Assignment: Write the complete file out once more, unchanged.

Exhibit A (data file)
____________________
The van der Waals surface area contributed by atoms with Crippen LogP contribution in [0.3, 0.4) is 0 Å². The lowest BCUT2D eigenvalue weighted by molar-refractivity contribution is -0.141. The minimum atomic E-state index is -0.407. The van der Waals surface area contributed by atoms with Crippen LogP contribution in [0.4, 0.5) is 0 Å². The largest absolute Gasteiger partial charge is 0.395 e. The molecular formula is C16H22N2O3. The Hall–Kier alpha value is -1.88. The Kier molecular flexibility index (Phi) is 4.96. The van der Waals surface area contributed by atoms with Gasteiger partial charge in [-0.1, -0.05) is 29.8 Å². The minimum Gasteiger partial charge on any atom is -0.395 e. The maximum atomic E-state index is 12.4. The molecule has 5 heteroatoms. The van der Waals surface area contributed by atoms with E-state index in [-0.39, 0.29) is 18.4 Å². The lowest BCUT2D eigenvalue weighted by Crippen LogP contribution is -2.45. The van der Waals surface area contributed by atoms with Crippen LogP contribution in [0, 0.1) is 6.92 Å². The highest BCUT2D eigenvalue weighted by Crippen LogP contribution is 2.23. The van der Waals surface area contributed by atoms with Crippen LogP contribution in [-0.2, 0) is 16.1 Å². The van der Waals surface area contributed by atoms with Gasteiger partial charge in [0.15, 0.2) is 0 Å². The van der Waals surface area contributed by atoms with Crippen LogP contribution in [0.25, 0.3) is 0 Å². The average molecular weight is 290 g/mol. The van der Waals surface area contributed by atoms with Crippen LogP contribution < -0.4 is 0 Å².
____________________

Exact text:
The van der Waals surface area contributed by atoms with Crippen LogP contribution in [0.3, 0.4) is 0 Å². The lowest BCUT2D eigenvalue weighted by molar-refractivity contribution is -0.141. The minimum atomic E-state index is -0.407. The van der Waals surface area contributed by atoms with Crippen LogP contribution in [0.4, 0.5) is 0 Å². The largest absolute Gasteiger partial charge is 0.395 e. The molecular formula is C16H22N2O3. The Hall–Kier alpha value is -1.88. The Kier molecular flexibility index (Phi) is 4.96. The van der Waals surface area contributed by atoms with Gasteiger partial charge in [-0.1, -0.05) is 29.8 Å². The minimum Gasteiger partial charge on any atom is -0.395 e. The maximum atomic E-state index is 12.4. The molecule has 5 heteroatoms. The van der Waals surface area contributed by atoms with E-state index in [-0.39, 0.29) is 18.4 Å². The lowest BCUT2D eigenvalue weighted by Crippen LogP contribution is -2.45. The van der Waals surface area contributed by atoms with Crippen LogP contribution in [0, 0.1) is 6.92 Å². The highest BCUT2D eigenvalue weighted by Crippen LogP contribution is 2.23. The van der Waals surface area contributed by atoms with Crippen LogP contribution in [-0.2, 0) is 16.1 Å². The van der Waals surface area contributed by atoms with Gasteiger partial charge in [0.15, 0.2) is 0 Å². The van der Waals surface area contributed by atoms with Crippen LogP contribution in [0.25, 0.3) is 0 Å². The average molecular weight is 290 g/mol. The van der Waals surface area contributed by atoms with Crippen LogP contribution < -0.4 is 0 Å².